Candidates for Seattle city council in district 3, Kshama Sawant, left, and Egan Orion, right, debate on Thursday, September 26, 2019, at Town Hall Seattle.
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Candidates for Seattle city council in district 3, Kshama Sawant, left, and Egan Orion, right, debate on Thursday, September 26, 2019, at Town Hall Seattle.
Credit: KUOW Photo/Megan Farmer

Boos and hisses at the Sawant-Orion debate at Seattle's Town Hall

Organizers urged the crowd to be quiet at last night’s District 3 debate between Seattle City Councilmember Kshama Sawant and challenger Egan Orion.

But the crowd of around 400 at Town Hall wasn’t having it.

There was lots of animated applause, finger-snapping and hissing as well as jeers and boos when moderator Chris Daniels named debate sponsor, Amazon.

That’s because Sawant, best-known for her battle to raise Seattle’s minimum wage to $15 an hour, has also been a fierce critic of Seattle’s biggest corporation.

The candidates were asked if they would continue to fight for the “head tax,” also known as the Amazon tax, which the council repealed last year. Sawant indicated that she would, because Seattle’s taxes are regressive.

“We cannot hold our breath and expect that the corporate-dominated state legislature is somehow going to get its act together after 40 years and do something,” she said.

Orion did not voice support for the head tax. A community leader who runs PrideFest and is the former head of the Capitol Hill Chamber of Commerce, Orion said the head tax failed because of polls that showed “8 percent of voters trusted that the council would use the head tax funds wisely.” He vowed to “restore trust” with the voters.

Based on the primary results, the race for District 3, which includes Capitol Hill, Madison Park, and Beacon Hill, is viewed as a highly competitive race.

Sawant came out of the primary with less support that she might have liked: 37 percent, which puts her in the danger zone for an incumbent.

Rent control

The candidates also disagreed on rent control. Sawant has just introduced a new rent control measure to fight displacement. If it passes landlords can’t raise the rent more than the rate of inflation. That's called rent “stabilization” in most cities.

Rent control is currently illegal under state law. As such, the measure could only go into effect if state law changed to allow it.

Orion blasted the plan last night, saying small landlords would sell their buildings, which would, in turn, hurt supply and make the city even less affordable. But Orion does also support a version of rent stabilization, where landlords can’t raise rents more than about 10 percent per year.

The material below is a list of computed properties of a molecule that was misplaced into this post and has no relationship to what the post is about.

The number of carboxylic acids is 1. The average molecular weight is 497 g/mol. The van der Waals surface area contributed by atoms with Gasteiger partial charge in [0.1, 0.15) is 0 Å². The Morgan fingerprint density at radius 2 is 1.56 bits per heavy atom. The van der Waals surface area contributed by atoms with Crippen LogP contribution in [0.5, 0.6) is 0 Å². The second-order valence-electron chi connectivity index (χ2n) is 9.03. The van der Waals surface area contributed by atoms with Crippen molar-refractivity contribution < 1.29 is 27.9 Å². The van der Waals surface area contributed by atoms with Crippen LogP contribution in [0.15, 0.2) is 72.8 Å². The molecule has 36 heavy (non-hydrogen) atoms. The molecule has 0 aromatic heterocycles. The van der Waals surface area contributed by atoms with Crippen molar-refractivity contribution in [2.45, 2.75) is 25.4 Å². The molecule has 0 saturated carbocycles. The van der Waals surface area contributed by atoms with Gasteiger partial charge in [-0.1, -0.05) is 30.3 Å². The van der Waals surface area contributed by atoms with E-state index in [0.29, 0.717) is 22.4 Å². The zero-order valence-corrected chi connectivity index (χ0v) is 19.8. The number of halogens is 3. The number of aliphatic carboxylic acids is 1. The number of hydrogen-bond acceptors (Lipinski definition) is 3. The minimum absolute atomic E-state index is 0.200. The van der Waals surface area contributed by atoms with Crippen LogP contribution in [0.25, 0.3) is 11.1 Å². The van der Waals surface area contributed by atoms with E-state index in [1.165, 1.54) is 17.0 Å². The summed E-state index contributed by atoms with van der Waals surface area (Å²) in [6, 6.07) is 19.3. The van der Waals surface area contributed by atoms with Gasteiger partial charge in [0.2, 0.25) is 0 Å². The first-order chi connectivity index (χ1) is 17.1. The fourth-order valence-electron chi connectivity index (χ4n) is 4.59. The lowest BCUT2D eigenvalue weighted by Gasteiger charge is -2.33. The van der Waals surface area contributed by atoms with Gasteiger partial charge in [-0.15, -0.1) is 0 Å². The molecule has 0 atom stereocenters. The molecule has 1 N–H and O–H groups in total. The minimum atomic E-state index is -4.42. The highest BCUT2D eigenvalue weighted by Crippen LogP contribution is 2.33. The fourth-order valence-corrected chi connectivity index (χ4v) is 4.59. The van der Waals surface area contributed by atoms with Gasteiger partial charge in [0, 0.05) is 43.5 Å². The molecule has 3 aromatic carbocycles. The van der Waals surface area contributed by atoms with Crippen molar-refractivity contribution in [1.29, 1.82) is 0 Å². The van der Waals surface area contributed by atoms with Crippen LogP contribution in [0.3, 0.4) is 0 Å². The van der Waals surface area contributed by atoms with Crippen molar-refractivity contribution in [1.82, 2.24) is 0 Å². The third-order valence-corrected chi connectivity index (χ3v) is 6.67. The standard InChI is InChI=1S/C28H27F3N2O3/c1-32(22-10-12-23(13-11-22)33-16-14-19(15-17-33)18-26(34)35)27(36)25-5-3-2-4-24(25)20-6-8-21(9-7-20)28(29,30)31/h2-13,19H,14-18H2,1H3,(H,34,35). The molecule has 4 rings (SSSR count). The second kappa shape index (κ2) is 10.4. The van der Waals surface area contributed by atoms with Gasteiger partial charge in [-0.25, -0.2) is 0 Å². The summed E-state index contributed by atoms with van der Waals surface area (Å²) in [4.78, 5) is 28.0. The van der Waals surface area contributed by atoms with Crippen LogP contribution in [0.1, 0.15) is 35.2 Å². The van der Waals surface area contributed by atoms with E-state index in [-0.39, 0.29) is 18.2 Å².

Homelessness

Sawant and Orion also sparred over homelessness.

Sawant has proposed legislation to fund more tiny house villages, “where we have wooden structures that offer privacy and dignity and power outlets, which are especially important to disabled homeless community members.”

Orion said he’d push to invest in housing for chronically homeless people with services on site.

“Instead of investing heavily in these short-term solutions, we need to invest big and invest for the long term so we can help those who are suffering most on our city streets get the help they need, get back and be stable and be able to contribute to society again,” he said.

Candidates for Seattle city council in district 7, Jim Pugel, left, and Andrew Lewis, right, debate on Thursday, September 26, 2019, at Town Hall Seattle.
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Candidates for Seattle city council in district 7, Jim Pugel, left, and Andrew Lewis, right, debate on Thursday, September 26, 2019, at Town Hall Seattle.
Credit: KUOW Photo/Megan Farmer

District 7: Andrew Lewis and Jim Pugel

A much more congenial tone was struck in the other council debate last night between Seattle city prosecutor Andrew Lewis and former Seattle Police Chief Jim Pugel.

Even when the candidates disagreed, it was very hard to tell in this debate for council District 7, which runs from Pioneer Square to Magnolia.

One topic where the lawmen do not agree: Safe injection sites. Lewis is in favor. Pugel is against.

They also disagreed on what to do about repeat offenders, with former cop Pugel taking the somewhat tougher line.

“If they don’t take treatment, if they don’t take diversion, if they don’t take reasonable offers, we have to incapacitate them,” he said.

Lewis pointed to three priorities: “A therapeutic drug court where folks can opt in to get the kind of accountability we need. Making sure we have a high risk offender unit in the city attorney’s office. And strengthening our collaboration with the other jurisdictions in the region,” he said.

This race is also seen as highly competitive. In general, Lewis has received more backing from labor, particularly UNITE HERE! Local 8, and Pugel, from the business community.

Ballots will be mailed out on October 16.

Correction, 11:45 a.m., 9/27/2019: The Seattle City Council passed, then repealed, the "head tax" on businesses. An earlier version of this story was unclear.